Rosemaling Mittens – Embroidery Tips
Embroidery is a wonderful way to add detail and adorn your knits with something extra special. For this post on the blog we’re taking you through the process of adding the flower motif to the Rosemaling Mitts from Loop’s 10.
Make sure you read to the end of the post to find out how you can win an embroidery book!
We’re using the Pigeon Roof Studio Mini Skeins in Pistachio for the main part of the embroidery. The gradient shades and high twist of these little skeins make them ideal for this project. We also recommend the Madelinetosh Unicorn Tails and St. Pierre Darning threads as they come in small amounts and a huge range of colours. Plus you could also use any scraps you find in your stash! Needle wise, try a chenille needle as these have a pointy tip and a large eye.
Sew the mitts together using mattress stitch, remembering to leave a gap for your thumb. As the purl side of stocking stitch is the right side for this project, you’ll be working mattress stitch in a slightly different way.
With the right sides facing you and the edges of the piece lined up, weave your needle back and forth catching the bottom ‘bump’ of the wave of each row. We’ve shown it here in a contrast colour. To get started it can help to look at the knit side and identify the ‘bar’ you need to pick up (more tips on mattress stitch here)
Once your mitts are sewn together, block to measurements being careful not to stretch the rib and leave to dry thoroughly.
To make sure you don’t catch the other side of the fabric while you are sewing, cut a small rectangle of cardboard to slip into the mitts.
The pattern suggests making a stencil of the flower design. We copied the image using tracing paper (but you could use greaseproof paper in a pinch) cut out the main shape and pinned this to the mitt. Look at the pattern photography to help with placement and you might like to (carefully!) try on the mitt to decide where the flower should sit. You could even use washi tape to mark out where the design will be.
Take the darkest colour of yarn and use running stitch to mark the outline of the stencil of the flower. Remove the stencil and using long and short stitches of satin stitch (a flat stitch that covers the background) work round in a spiral to fill the petal shape. Try to vary the central point that your needle enters slightly so that the middle doesn’t get too over crowded. Don’t worry if there are gaps as you’ll be able to fill these in later.
As with knitting, the even tension of your stitches is still just as important! You’ll need to strike a balance between making sure that you are not pulling too tight and distorting the knitted fabric (which still needs to stay stretchy so you can put on the mitt) and not leaving the stitches too loose so they catch. If you are unsure, why not practise on a little swatch first?
If you prefer to have a more definite guide we suggest water-soluble embroidery film, available from craft shops or online. You can trace the outline of the design (we found permanent marker was the most effective drawing tool and will not leave a mark afterwards) and then use this guide to help you plot the position of the flower.
Finish the ends by working a small stitch at the back, being careful not to pull the yarn all the way through so you make a little loop. Pass the needle through this loop, pull the yarn taut to fasten and weave the ends through the fabric as you would when knitting.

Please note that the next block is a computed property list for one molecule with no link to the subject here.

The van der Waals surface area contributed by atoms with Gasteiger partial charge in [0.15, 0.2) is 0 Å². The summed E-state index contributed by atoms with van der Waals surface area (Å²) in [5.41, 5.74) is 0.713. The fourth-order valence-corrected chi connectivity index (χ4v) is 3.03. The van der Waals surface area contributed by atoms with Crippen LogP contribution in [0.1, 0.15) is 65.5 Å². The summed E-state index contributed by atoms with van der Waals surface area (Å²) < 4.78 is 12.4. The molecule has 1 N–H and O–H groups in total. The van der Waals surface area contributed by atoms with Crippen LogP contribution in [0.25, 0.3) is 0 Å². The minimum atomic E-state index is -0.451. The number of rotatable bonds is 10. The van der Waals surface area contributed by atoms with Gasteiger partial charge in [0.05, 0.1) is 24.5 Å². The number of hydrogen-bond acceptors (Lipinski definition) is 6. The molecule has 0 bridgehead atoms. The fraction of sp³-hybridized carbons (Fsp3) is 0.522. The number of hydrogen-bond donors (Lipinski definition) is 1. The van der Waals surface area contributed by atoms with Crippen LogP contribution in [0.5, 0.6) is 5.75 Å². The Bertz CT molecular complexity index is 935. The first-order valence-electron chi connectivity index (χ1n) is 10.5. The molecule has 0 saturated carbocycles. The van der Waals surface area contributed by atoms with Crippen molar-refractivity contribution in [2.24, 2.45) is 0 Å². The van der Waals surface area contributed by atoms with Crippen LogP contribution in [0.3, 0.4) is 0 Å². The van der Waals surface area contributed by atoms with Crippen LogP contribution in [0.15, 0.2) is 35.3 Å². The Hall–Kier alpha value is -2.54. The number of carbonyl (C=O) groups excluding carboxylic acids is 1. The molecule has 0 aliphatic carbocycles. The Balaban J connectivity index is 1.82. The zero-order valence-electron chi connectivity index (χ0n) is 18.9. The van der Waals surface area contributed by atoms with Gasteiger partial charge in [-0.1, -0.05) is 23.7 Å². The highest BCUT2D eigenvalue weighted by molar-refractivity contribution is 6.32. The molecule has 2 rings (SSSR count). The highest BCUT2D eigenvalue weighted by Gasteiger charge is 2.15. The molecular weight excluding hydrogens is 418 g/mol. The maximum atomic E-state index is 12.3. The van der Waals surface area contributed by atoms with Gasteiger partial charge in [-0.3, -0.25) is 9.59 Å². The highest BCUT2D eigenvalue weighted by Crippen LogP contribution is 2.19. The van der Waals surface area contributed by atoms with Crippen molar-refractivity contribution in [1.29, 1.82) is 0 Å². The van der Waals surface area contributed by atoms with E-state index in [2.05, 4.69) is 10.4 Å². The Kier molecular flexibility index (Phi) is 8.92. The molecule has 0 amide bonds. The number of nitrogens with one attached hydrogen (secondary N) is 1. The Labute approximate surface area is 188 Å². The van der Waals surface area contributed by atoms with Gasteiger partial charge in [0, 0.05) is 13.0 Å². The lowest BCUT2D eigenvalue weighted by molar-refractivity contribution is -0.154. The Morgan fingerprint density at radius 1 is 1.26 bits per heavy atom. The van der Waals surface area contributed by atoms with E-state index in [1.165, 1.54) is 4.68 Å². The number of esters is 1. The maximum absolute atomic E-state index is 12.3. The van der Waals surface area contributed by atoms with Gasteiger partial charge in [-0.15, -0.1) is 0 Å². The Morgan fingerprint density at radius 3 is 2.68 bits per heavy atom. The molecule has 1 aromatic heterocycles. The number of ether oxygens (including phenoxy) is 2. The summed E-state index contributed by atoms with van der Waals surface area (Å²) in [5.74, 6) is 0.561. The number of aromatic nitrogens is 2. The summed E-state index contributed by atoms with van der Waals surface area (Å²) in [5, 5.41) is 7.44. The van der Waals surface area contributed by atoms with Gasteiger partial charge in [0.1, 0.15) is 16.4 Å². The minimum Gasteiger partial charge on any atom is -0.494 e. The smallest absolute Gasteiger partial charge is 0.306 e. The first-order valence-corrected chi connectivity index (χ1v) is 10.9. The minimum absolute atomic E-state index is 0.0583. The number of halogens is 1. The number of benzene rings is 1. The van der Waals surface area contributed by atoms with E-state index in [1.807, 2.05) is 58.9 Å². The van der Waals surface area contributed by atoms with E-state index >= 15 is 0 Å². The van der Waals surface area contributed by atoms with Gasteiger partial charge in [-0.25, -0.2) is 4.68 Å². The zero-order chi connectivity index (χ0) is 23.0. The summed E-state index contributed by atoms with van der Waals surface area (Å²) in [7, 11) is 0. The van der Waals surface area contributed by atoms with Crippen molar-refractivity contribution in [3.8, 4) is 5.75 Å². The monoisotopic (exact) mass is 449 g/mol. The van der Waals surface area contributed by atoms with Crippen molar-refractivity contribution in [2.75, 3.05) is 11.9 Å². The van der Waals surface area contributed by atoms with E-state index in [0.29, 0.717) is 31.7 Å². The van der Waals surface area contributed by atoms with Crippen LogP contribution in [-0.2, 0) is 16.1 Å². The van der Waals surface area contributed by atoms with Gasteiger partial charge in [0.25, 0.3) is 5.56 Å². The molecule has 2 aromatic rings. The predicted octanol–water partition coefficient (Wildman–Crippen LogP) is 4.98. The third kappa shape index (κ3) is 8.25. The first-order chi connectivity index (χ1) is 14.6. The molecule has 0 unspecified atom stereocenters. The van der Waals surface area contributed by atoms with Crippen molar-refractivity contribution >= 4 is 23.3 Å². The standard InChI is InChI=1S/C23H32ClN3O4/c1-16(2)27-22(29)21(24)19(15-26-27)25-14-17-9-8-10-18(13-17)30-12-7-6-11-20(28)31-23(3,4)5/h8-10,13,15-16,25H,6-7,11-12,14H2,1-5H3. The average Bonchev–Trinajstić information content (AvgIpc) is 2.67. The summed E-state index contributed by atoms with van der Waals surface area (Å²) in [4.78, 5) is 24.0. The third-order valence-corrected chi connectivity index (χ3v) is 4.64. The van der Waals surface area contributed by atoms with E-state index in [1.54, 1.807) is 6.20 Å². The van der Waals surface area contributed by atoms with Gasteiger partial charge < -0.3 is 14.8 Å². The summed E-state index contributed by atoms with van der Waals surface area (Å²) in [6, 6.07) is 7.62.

Make sure you are working on both mitts at the same time to ensure the woolly tattoos are the same. Or if they don’t look the identical, aim for sisters rather than twins!
Change to the next lighter colour and continue to work in the same way, filling the petals and building up layers of the different colours.
Continue adding layers of satin stitch until you are happy with the colours and shape.
Next add two branches using couch stitch – we’ve used some of Dye for Yarn’s Merino Silk in Golden Beehive to create some delicate tendrils. For couch stitch, make one large, loose stitch and secure in place with several smaller back stitches across the length to tack it into place.
In the same colour, add little leaves around the branches using lazy daisy stitch – bring the needle up and out of the fabric and enter back just where you came out, making sure to not pull the thread all the way through as this will be the petal loop.
Then catch the top of the petal loop with a small stitch.
Fill the lazy daisy stitches with the single straight stitch in a contrasting colour to pick out the detail of the leaves. The final touch is to add little lazy daisy petals in a contrasting colour around the green central motif.
We also added some french knots to the centre of the design. Create these by winding the thread around the needle before you enter the fabric just next to where you came out. The thread will coil up to create a little knot detail.
If you are using water-soluble embroidery film, pop the mitt in a bowl of water and the film will dissolve like magic! Leave to dry thoroughly.
And there you have a pair of beautifully embroidered mitts. This tutorial and pattern are just a starting point , so experiment with different stitches and details. You might like to look to Tiff Fussell for inspiration on her Instagram account dottieangel and the back catalogue of her blog.
To kick start your next embroidery project we have one copy of Stitch Encyclopaedia:Embroidery up for grabs for one lucky reader. Simply comment below letting us know what other tutorials you’d like to see on the blog and we’ll draw a winner out of the woolly hat next week. Make sure you get your comments in before midnight GMT Wednesday 6th April as entries made after this time do not count.
Good luck and Happy Knitting, Crocheting and Embroidering!